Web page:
Comey Violated The Hatch Act And Must Be Fired

Below is some basic legal analysis showing that FBI Director James Comey violated the Hatch Act in his disclosures related to the Clinton investigation in violation of long-standing precedent and Justice Department protocol. It's actually a pretty easy case to make.

The Hatch Act (5 U.S. Code § 7323(a)(1)) provides:

"(a) ... an employee may not--
(1) use his official authority or influence for the purpose of interfering with or affecting the result of an election;"

Some have suggested that FBI Director Jim Comey did not violate the Hatch Act because:
  • even though he used his official authority, and
  • even though it clearly interfered with or affected the result of the election, and
  • even though Comey certainly realized or should have realized his use of official authority would affect the election

That it's still not a violation of the Hatch Act, because Comey did not act "for the purpose" of interfering with the election.

They say Comey did not have the requisite "intent" to violate the Hatch Act.

But the Hatch Act is not a criminal statute where you must prove intent beyond a reasonable doubt. That's a tough standard to reach. James Comey, like Hillary Clinton, will not be indicted. (And, of course, his offense is far more grave than hers. She merely followed her predecessors' email protocol, whereas he violated decades of long-standing precedent designed to ensure the basic fairness and due process of our criminal justice system.)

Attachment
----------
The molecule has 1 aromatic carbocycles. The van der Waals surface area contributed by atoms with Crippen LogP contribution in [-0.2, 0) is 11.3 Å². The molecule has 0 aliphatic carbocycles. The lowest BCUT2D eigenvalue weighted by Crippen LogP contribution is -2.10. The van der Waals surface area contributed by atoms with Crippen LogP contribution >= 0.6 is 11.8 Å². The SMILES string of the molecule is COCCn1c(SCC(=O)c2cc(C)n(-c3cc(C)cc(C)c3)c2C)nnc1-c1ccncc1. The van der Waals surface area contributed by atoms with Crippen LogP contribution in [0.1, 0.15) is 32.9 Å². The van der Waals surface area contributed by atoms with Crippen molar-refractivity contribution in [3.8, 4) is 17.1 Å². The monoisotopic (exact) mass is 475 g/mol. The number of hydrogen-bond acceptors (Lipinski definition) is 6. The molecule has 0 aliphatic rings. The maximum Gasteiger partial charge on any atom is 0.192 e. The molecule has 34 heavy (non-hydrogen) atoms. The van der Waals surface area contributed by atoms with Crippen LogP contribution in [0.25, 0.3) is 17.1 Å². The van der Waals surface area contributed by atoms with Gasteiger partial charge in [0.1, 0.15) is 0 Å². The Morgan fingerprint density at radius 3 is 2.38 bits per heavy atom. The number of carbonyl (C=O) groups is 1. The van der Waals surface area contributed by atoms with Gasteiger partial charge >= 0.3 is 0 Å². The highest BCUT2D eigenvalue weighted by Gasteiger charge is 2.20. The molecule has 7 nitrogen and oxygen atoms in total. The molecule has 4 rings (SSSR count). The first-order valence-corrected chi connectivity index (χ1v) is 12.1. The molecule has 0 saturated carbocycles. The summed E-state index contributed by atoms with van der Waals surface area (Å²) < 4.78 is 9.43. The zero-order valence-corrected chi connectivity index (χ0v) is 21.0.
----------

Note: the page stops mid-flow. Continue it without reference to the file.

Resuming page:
The Hatch Act is not grounds for criminal prosecution. It is grounds to fire a federal employee. As such, the standard is not proof beyond a reasonable doubt but the "preponderance of the evidence."

So what does the evidence show? How can we possibly know Comey's intent? We can't read his mind.

Intent is hard to know unless the subject of the inquiry has stated his intent. And Comey did!

"This will be an unusual statement in at least a couple ways. First, I am going to include more detail about our process than I ordinarily would, because I think the American people deserve those details in a case of intense public interest. "

No. The reason for the intense public interest has to be for one and one thing only: that Hillary Clinton is running for President of the United States.

What else could it be? (And remember the burden of proof is just the preponderance of the evidence. All we have to believe is that when Comey was saying people had intense public interest, he believed it was, in whole or in part, because of the election.)

Comey violated long-standing precedents and prosecutorial discretion and independence in order to help the American People make a decision in this election. Thus, he admitted his intent in disclosing this information was to affect the election.

And that is a violation of the Hatch Act.

So no, Comey does not have to be locked up. But he does have to be fired.